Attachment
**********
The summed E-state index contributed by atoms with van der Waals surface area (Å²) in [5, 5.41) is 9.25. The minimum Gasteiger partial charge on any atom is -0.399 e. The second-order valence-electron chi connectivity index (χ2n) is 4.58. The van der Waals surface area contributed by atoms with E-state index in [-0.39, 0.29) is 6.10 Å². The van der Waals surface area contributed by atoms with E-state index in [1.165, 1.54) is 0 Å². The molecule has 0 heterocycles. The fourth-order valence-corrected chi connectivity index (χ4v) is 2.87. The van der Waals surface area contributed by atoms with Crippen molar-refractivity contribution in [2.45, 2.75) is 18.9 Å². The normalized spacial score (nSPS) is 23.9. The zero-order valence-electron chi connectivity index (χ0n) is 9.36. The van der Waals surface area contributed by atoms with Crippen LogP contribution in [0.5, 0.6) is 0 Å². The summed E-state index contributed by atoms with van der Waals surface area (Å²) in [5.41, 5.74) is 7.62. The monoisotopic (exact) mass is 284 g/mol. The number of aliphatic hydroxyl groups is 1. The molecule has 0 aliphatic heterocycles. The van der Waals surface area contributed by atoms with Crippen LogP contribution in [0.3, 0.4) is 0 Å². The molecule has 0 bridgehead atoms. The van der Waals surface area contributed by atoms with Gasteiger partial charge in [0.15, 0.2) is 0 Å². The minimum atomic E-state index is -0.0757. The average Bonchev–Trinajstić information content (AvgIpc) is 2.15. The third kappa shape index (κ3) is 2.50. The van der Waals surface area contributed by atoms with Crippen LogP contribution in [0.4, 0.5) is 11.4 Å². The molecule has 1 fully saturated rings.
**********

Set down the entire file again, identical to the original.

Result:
The summed E-state index contributed by atoms with van der Waals surface area (Å²) in [5, 5.41) is 9.25. The minimum Gasteiger partial charge on any atom is -0.399 e. The second-order valence-electron chi connectivity index (χ2n) is 4.58. The van der Waals surface area contributed by atoms with E-state index in [-0.39, 0.29) is 6.10 Å². The van der Waals surface area contributed by atoms with E-state index in [1.165, 1.54) is 0 Å². The molecule has 0 heterocycles. The fourth-order valence-corrected chi connectivity index (χ4v) is 2.87. The van der Waals surface area contributed by atoms with Crippen molar-refractivity contribution in [2.45, 2.75) is 18.9 Å². The normalized spacial score (nSPS) is 23.9. The zero-order valence-electron chi connectivity index (χ0n) is 9.36. The van der Waals surface area contributed by atoms with Crippen LogP contribution in [0.5, 0.6) is 0 Å². The summed E-state index contributed by atoms with van der Waals surface area (Å²) in [5.41, 5.74) is 7.62. The monoisotopic (exact) mass is 284 g/mol. The number of aliphatic hydroxyl groups is 1. The molecule has 0 aliphatic heterocycles. The van der Waals surface area contributed by atoms with Crippen LogP contribution in [0.3, 0.4) is 0 Å². The molecule has 0 bridgehead atoms. The van der Waals surface area contributed by atoms with Gasteiger partial charge in [0.15, 0.2) is 0 Å². The minimum atomic E-state index is -0.0757. The average Bonchev–Trinajstić information content (AvgIpc) is 2.15. The third kappa shape index (κ3) is 2.50. The van der Waals surface area contributed by atoms with Crippen LogP contribution in [0.4, 0.5) is 11.4 Å². The molecule has 1 fully saturated rings.